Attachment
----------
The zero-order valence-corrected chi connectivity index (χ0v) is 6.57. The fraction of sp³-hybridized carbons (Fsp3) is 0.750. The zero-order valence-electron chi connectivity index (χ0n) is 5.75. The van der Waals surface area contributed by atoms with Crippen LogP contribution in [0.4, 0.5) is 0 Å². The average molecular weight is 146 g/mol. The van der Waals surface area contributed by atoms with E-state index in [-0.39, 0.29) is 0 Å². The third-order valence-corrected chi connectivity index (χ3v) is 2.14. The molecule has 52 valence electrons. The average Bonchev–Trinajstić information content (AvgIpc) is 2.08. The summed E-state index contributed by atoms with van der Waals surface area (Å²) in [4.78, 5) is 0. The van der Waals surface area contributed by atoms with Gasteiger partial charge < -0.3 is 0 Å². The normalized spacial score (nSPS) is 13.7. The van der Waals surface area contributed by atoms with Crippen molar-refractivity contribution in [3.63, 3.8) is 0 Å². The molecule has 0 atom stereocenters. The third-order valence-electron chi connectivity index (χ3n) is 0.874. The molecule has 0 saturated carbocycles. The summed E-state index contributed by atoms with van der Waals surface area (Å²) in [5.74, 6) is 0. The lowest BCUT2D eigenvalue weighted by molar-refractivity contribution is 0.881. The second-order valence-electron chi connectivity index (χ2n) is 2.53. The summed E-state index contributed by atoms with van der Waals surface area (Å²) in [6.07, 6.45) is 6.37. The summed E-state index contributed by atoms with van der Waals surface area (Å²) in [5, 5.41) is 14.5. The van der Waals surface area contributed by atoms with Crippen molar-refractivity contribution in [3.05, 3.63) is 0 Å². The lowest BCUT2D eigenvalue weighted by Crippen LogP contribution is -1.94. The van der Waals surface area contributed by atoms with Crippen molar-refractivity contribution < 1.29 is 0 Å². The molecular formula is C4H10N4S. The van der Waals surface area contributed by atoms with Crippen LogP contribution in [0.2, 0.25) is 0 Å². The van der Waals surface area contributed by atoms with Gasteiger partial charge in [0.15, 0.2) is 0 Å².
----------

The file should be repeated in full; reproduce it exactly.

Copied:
The zero-order valence-corrected chi connectivity index (χ0v) is 6.57. The fraction of sp³-hybridized carbons (Fsp3) is 0.750. The zero-order valence-electron chi connectivity index (χ0n) is 5.75. The van der Waals surface area contributed by atoms with Crippen LogP contribution in [0.4, 0.5) is 0 Å². The average molecular weight is 146 g/mol. The van der Waals surface area contributed by atoms with E-state index in [-0.39, 0.29) is 0 Å². The third-order valence-corrected chi connectivity index (χ3v) is 2.14. The molecule has 52 valence electrons. The average Bonchev–Trinajstić information content (AvgIpc) is 2.08. The summed E-state index contributed by atoms with van der Waals surface area (Å²) in [4.78, 5) is 0. The van der Waals surface area contributed by atoms with Gasteiger partial charge < -0.3 is 0 Å². The normalized spacial score (nSPS) is 13.7. The van der Waals surface area contributed by atoms with Crippen molar-refractivity contribution in [3.63, 3.8) is 0 Å². The molecule has 0 atom stereocenters. The third-order valence-electron chi connectivity index (χ3n) is 0.874. The molecule has 0 saturated carbocycles. The summed E-state index contributed by atoms with van der Waals surface area (Å²) in [5.74, 6) is 0. The lowest BCUT2D eigenvalue weighted by molar-refractivity contribution is 0.881. The second-order valence-electron chi connectivity index (χ2n) is 2.53. The summed E-state index contributed by atoms with van der Waals surface area (Å²) in [6.07, 6.45) is 6.37. The summed E-state index contributed by atoms with van der Waals surface area (Å²) in [5, 5.41) is 14.5. The van der Waals surface area contributed by atoms with Crippen molar-refractivity contribution in [3.05, 3.63) is 0 Å². The lowest BCUT2D eigenvalue weighted by Crippen LogP contribution is -1.94. The van der Waals surface area contributed by atoms with Crippen molar-refractivity contribution < 1.29 is 0 Å². The molecular formula is C4H10N4S. The van der Waals surface area contributed by atoms with Crippen LogP contribution in [0.2, 0.25) is 0 Å². The van der Waals surface area contributed by atoms with Gasteiger partial charge in [0.15, 0.2) is 0 Å².